It’s safe to say Joe Marinucci has been one of Cleveland’s biggest champions. As the founding president and CEO of the Downtown Cleveland Alliance, he will retire at the end of April after years dedicated to breathing new life into the city. In charge of the Alliance since its 2006 inception — and the Downtown Cleveland Partnership before that — Marinucci built his career on the twin pillars of teamwork and collaboration. And, by any measure, it’s all been a success: the DCA has proven instrumental in bringing more than 20,000 residents downtown, hosting the Republican National Convention in 2016 and helping the city navigate the devastating COVID-19 pandemic. Marinucci shares lessons he learned from a life spent reshaping downtown Cleveland.
Although I was born in Italy and migrated to Cleveland as a young child, I’ve always considered Cleveland home.
I grew up here, so my passion for this city is personal. I wanted to be a part of Cleveland’s success.
Change is inevitable. For a large part of our history, downtown Cleveland was a 9-5 market with lots of Fortune 500 office space, but the world changed and we had to change with it.
We really focused on housing. Adding housing attracts new residents — and they bring with them a new vibrancy.
Yes, we’re still the largest jobs hub in Ohio, but we reached our goal of 20,000 residents and now hope to push that to 25,000.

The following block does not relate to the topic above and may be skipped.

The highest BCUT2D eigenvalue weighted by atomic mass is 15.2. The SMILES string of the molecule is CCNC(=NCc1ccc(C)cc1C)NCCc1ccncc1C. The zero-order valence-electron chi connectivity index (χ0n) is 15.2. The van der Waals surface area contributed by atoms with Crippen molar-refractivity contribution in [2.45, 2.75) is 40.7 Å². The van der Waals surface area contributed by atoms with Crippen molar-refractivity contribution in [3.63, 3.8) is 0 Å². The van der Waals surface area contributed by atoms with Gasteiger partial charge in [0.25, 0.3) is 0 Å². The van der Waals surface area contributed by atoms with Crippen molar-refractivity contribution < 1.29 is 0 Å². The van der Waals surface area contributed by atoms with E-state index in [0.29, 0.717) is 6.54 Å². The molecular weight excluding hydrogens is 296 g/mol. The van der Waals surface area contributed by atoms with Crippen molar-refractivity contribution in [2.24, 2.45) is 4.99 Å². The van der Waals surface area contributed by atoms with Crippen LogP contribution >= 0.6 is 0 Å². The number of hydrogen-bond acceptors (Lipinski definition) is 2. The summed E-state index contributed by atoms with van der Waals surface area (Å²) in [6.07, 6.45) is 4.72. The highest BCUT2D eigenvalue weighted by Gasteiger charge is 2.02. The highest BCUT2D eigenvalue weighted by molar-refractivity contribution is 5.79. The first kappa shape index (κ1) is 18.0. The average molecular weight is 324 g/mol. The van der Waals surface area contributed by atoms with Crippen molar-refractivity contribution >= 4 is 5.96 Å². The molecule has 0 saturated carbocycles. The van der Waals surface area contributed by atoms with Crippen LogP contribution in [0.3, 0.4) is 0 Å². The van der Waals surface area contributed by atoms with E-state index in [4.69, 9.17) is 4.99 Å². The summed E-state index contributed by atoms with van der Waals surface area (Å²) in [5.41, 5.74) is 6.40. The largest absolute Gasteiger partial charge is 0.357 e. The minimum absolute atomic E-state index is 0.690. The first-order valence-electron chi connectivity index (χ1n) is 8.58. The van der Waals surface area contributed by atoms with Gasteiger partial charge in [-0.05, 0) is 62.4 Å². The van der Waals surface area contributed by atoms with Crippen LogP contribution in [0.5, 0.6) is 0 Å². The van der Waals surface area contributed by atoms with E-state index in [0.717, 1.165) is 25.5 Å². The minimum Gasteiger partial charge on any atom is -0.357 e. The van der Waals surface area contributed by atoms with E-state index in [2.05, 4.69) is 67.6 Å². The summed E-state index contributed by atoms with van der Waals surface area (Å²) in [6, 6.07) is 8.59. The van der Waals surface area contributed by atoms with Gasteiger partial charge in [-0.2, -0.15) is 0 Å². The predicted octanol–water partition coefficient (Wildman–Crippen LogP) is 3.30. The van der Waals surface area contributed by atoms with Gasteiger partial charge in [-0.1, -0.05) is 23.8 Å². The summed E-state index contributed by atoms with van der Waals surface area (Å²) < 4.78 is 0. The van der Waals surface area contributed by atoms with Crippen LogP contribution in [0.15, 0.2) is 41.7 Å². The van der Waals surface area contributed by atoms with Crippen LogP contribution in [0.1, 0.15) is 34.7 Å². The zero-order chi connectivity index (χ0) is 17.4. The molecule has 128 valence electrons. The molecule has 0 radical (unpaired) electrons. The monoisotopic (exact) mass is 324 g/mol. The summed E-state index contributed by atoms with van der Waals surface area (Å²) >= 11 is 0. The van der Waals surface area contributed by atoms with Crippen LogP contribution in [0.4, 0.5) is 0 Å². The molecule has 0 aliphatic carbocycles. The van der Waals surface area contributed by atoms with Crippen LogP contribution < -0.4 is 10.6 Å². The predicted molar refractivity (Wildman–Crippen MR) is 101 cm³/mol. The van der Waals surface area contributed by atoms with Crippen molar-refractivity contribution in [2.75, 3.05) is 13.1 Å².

I believe in laying the foundation first and trusting that it will ultimately yield long-term success.
For example, we created a National Historic District along Euclid Avenue, which meant we were ready to take full advantage of new state tax credits to transform the area from empty buildings into a mixed-use smart street.
I will always remember 2016. From the RNC to the Cavaliers championship parade and Indians World Series games, the national recognition our community received was priceless. By any definition, that was a banner year.
Collaboration is key. We try to bring everyone — property owners, stakeholders, businesses — to the table because nothing gets done without strong partners.
As the world comes out of the pandemic, people need to rediscover downtown Cleveland. It’s our job to bring them back.
Millennials and Generation Z want experiences that only downtown can offer — like Cleveland’s culinary, entertainment and retail growth. If we continue to connect people with these experiences, the future of downtown Cleveland is bright.